1. 03. 2012 | News, Archive 2012
One year after earthquake, tsunami and nuclear disaster in JapanEvangelical Mission in Solidarity calls for remembrance
The victims in Japan are still a long way from normal life. One year on from the multiple disasters people are still struggling to overcome trauma, to rebuild and to deal with the consequences of nuclear catastrophe. Many have not only lost their homes, but also relatives or even their whole family. On 11 March 2012 the international EMS fellowship wants to remember them and calls for common prayer and a period of silence.
"The people who were evacuated can still not return to search for the bodies of their loved ones and give them a proper burial. Many of them are struggling with feelings of guilt because they were not able to rescue their relatives, or because they do not understand why they alone have survived", says Lutz Drescher after speaking with people who visited the affected areas. The East Asian Liaison Desk Officer of the EMS is in close contact with churches and organizations in Japan and coordinates the activities of solidarity with the people of Japan. In one of them pastors are being trained in the area of professional trauma counseling. "Local churches have taken it upon themselves to visit people who are lonely and traumatized by the disaster and to accompany them", says Drescher. The EMS wants to support them in this task.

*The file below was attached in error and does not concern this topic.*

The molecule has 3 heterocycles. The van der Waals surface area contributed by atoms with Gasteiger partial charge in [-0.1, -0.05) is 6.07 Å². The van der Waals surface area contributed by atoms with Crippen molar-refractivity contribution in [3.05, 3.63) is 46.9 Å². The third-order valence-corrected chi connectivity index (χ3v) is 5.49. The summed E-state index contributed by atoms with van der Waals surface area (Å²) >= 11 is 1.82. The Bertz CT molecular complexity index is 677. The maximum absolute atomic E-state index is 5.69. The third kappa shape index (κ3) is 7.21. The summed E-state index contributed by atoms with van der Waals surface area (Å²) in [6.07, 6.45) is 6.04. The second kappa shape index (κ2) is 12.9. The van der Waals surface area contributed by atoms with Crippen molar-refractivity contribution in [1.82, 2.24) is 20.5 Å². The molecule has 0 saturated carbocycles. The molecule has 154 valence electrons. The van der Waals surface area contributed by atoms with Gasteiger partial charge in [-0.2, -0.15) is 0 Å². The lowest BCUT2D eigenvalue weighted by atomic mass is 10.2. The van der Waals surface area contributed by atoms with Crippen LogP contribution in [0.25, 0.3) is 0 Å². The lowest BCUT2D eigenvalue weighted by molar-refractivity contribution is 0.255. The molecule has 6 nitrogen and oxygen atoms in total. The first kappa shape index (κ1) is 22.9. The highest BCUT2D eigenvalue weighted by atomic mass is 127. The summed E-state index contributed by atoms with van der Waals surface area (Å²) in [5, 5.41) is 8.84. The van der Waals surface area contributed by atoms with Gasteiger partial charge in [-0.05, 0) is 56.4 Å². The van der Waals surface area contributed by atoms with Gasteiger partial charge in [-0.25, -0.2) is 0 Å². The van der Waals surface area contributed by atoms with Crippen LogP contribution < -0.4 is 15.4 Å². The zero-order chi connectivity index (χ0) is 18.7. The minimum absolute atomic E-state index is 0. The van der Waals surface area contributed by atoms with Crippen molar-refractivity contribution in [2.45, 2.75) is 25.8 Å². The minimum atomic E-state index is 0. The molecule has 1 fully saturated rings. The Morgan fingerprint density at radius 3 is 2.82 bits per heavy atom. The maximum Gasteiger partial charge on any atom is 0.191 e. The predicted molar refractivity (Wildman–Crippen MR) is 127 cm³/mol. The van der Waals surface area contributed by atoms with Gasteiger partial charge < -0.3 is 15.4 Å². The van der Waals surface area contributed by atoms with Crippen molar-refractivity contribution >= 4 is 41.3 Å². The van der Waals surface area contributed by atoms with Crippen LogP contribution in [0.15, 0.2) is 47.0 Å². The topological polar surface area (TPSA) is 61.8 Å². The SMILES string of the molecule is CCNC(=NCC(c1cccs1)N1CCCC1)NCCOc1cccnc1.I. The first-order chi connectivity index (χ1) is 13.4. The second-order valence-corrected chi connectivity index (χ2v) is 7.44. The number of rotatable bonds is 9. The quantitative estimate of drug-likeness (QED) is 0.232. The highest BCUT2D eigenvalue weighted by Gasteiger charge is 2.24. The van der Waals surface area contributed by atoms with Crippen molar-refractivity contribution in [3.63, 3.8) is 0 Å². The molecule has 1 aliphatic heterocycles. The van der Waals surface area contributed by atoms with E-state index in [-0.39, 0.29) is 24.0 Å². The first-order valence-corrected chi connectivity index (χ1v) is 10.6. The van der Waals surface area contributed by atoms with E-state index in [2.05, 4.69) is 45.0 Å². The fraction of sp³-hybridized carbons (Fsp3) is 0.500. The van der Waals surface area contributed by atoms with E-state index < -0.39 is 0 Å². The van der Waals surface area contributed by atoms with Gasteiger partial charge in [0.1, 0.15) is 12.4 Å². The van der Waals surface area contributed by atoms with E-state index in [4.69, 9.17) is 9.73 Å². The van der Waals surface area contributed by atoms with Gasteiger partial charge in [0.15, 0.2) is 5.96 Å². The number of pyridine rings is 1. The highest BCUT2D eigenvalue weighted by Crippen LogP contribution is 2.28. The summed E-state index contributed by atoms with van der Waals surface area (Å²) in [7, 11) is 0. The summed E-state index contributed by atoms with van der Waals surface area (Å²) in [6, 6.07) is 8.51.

In addition to coping with all that they have experienced, people are in constant fear of the "invisible" threat of radioactive contamination. For this reason the United Church of Christ in Japan (KYODAN) built a centre last summer in the Fukushima prefecture in order to monitor radiation. With the financial support of the EMS the church was able to purchase instruments to measure radiation levels in the area as well as in food. In addition to the measurements the team offers discussion groups and training. The centre is particularly intended to assist parents with young children who are afraid of the effects of radiation and fear for the health of their children.
Thanks to donations from churches and individuals the EMS is supporting the KYODAN and the National Christian Council in Japan in the implementation of a variety of projects. "The task of reconstruction and overcoming the catastrophe will take years to complete", says Lutz Drescher. "The Japanese people need our support and our prayers in the long term."